a,bSignificant differences between nectar M. albus honey and other product; A,BBetween multifloral honey and other product (p < 0.05)

Fig. 1

The efficiency of multifloral honey enrichment in antioxidant and coumarin in comparison to nectar melilot honey in two obtained products: herb honey and herb-infused honey (for higher dried herb dose used 5% w/v)

The highest phenolic content was determined for M. officinalis-infused honey with a higher dose of dried flowers (524.35 mg GAE/kg) the lowest for M. officinalis- infused honey with a smaller dose of fresh flowers (406.30 mg GAE/kg). Based on the results, enrichment does not depend on the Melilotus species, but mainly on the amount of additive. However, no such differentiation was obtained as in the research Stajner et al. [24], where acacia honey was enriched by Rosa spp. fruit. Antioxidant activity by the PCL photochemiluminescence method for other varietal honey was determined for the first time in our previous research [23, 25]. This method allows the differentiation of antioxidant activity to both types of antioxidant: water soluble (ACW kit) and lipid-soluble (ACL kit). The activity of hydrophilic antioxidants ranged from 8.60 mmol AA/kg (5% addition of dried M. officinalis) to 5.52 mmol AA/kg (2.5% addition of fresh M. albus) and only the sample with the lowest activity did not differ statistically significantly compared to the control. A slightly greater variation was observed based on analysis of lipid-soluble antioxidant fraction. The results obtained for enriched honey ranging between 1.10 and 0.74 mmol TE/kg (fresh 5% M. officinalis, fresh 2.5% M. albus, respectively). The ratio between ACW and ACL fractions for melilot honey was established as an average 11.61, which is lower than the value obtained for other nectar honey, from 20 for dandelion to 34 for rape honey, respectively [25]. This suggested a specific antioxidant profile of this honey where a phase of hydrophilic antioxidant is higher than in other nectar honey.

A strong positive correlation (all over 0.7) between antioxidant activities measured by different methods was found which is consistent with our previous research on the antioxidant activity of honey products [3, 10, 23, 25]. The coumarin content was not significantly correlated with antioxidant activity (coumarin vs FRAP r = 0.45; vs. DPPH r = 0.09; vs. TPC r = 0.004; PCL-ACW r = 0.16; vs. PCL-ACL r = 0.40) which may suggest that it is not active agent during the method used.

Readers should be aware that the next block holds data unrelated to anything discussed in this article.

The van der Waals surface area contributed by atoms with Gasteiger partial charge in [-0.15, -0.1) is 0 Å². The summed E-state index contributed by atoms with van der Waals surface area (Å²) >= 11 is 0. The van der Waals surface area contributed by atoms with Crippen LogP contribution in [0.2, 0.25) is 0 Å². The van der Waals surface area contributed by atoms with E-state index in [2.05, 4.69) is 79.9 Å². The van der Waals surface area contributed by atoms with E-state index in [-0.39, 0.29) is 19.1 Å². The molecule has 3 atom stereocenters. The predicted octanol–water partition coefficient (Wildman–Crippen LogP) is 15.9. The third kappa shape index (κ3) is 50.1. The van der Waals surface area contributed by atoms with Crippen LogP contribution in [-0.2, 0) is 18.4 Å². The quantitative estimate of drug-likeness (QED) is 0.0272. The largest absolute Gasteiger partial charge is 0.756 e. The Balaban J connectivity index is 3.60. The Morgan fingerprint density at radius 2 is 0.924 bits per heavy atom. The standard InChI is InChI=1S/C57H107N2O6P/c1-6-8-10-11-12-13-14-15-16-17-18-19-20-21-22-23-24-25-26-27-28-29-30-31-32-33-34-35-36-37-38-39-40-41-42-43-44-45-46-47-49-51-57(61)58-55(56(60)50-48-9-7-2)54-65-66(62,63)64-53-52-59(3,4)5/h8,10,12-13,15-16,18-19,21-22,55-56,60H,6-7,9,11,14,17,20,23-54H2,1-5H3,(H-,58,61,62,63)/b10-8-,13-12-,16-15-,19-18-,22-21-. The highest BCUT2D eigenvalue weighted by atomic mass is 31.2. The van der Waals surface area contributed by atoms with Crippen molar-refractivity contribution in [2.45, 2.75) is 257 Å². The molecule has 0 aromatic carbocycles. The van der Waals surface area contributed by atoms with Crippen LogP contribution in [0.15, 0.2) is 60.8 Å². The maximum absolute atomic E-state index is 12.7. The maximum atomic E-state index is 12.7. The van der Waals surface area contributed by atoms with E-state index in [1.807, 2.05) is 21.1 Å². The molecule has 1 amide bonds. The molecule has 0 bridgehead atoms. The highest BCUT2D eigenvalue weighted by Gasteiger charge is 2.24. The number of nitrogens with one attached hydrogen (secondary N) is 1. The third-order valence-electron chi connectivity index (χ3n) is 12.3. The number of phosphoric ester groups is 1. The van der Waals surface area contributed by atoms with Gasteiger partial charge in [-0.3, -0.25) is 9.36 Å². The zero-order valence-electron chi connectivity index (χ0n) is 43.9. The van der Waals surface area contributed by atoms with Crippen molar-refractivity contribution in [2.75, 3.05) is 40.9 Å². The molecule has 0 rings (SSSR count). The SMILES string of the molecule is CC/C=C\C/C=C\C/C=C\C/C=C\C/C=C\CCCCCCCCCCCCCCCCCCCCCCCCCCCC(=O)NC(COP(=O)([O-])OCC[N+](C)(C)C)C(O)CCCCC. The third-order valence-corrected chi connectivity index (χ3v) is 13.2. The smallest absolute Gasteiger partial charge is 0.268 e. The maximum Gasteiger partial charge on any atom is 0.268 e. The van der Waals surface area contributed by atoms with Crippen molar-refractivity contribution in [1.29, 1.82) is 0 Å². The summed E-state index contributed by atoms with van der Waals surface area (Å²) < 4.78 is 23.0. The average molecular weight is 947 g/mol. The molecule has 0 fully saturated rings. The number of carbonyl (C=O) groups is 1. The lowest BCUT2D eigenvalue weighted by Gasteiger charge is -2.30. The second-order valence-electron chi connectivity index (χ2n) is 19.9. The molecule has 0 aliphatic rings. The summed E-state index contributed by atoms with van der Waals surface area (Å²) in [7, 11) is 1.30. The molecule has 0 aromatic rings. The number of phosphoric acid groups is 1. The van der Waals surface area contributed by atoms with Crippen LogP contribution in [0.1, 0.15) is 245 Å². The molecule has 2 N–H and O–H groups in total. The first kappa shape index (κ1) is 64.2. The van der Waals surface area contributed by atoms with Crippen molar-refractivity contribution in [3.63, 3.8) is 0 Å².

Safe consumption of the studied honey products

Due to the much higher content of coumarin found in Melilotus-infused honey as well as inconclusive scientific reports regarding coumarin toxicity the safety of obtaining products should be considered. Assuming an overall limit of coumarin content in foods (2 mg/kg) it should be stated that only nectar melilot honey meets the required standard. The level of coumarin in herb honey and herb-infused honey was ten times and even 100 times higher. These products would require separate legal regulations which will establish a higher limit as in the case of some cinnamon products, e.g. chewing gum (50 mg/kg). Considering a tolerable daily intake (TDI) 0.1 mg coumarin per kg body weight daily intake of this compound for an adult man (70 kg of weight) amounts 7 mg per day. Such a dose cannot be consumed with nectar honey or herb honey, but it can be taken with 50 g (four teaspoons of infused honey). As honey is a high-calorie product (about 330 kcal/100 g) it can be an taken in controlled doses not exceeding 60–100 g daily [26]. Assuming that a safe intake of honey at the level of 100 g (which provides 330 kcal) the coumarin intake amounts 0.03, 0.4 and 13.7 mg for nectar honey, herb honey and herb-infused honey, respectively. Medical coumarin used in a dose of 90–400 mg per day (often as standardized M. officinalis extract) in the treatment of lymphedema and chronic venous insufficiency is reported in clinical trials [27, 28, 29, 30, 31]. This suggests that herb-infused honey can be considered to be natural medicine and could be used in the treatment of existing diseases. Meanwhile, nectar honey and herb honey are effective agents in venous diseases prevention. Due to the varying content of coumarin in the plant, the level of coumarin in herb-infused honey should be controlled and its strict dosage should be established.

Conclusion

The results clearly indicate the possibility of effective fortification of honey with coumarin by prolonged macerating Melilotus flowers into with higher efficiency than during melilot herb honey production. Better results for M. officinalis than M. albus dried flowers were obtained. Maceration of flowers in honey enhanced its antioxidants, but an incomparably higher value of coumarin concentration increase was observed. The weak correlation between antioxidant activity and the coumarin content indicates that coumarin is not the main component determining the antioxidative activity of Melilotus enriched honey. In conclusion fortification of honey by Melilotus plants gives a new product with therapeutic potential in treatment and prevention of lymphedema and chronic venous disease.

Notes

Compliance with ethical standards

Conflict of interest

The authors declare that they have no conflict of interest.

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© The Author(s) 2019

Open AccessThis article is distributed under the terms of the Creative Commons Attribution 4.0 International License (http://creativecommons.org/licenses/by/4.0/), which permits unrestricted use, distribution, and reproduction in any medium, provided you give appropriate credit to the original author(s) and the source, provide a link to the Creative Commons license, and indicate if changes were made.

Authors and Affiliations

  1. 1.Department of Chemistry and Food Toxicology, Faculty of Biology and AgricultureUniversity of RzeszówRzeszowPoland
  2. 2.Department of Bioenergetics and Food Analysis, Faculty of Biology and AgricultureUniversity of RzeszówRzeszowPoland
  3. 3.Department of Crop Production, Faculty of Biology and AgricultureUniversity of RzeszówRzeszowPoland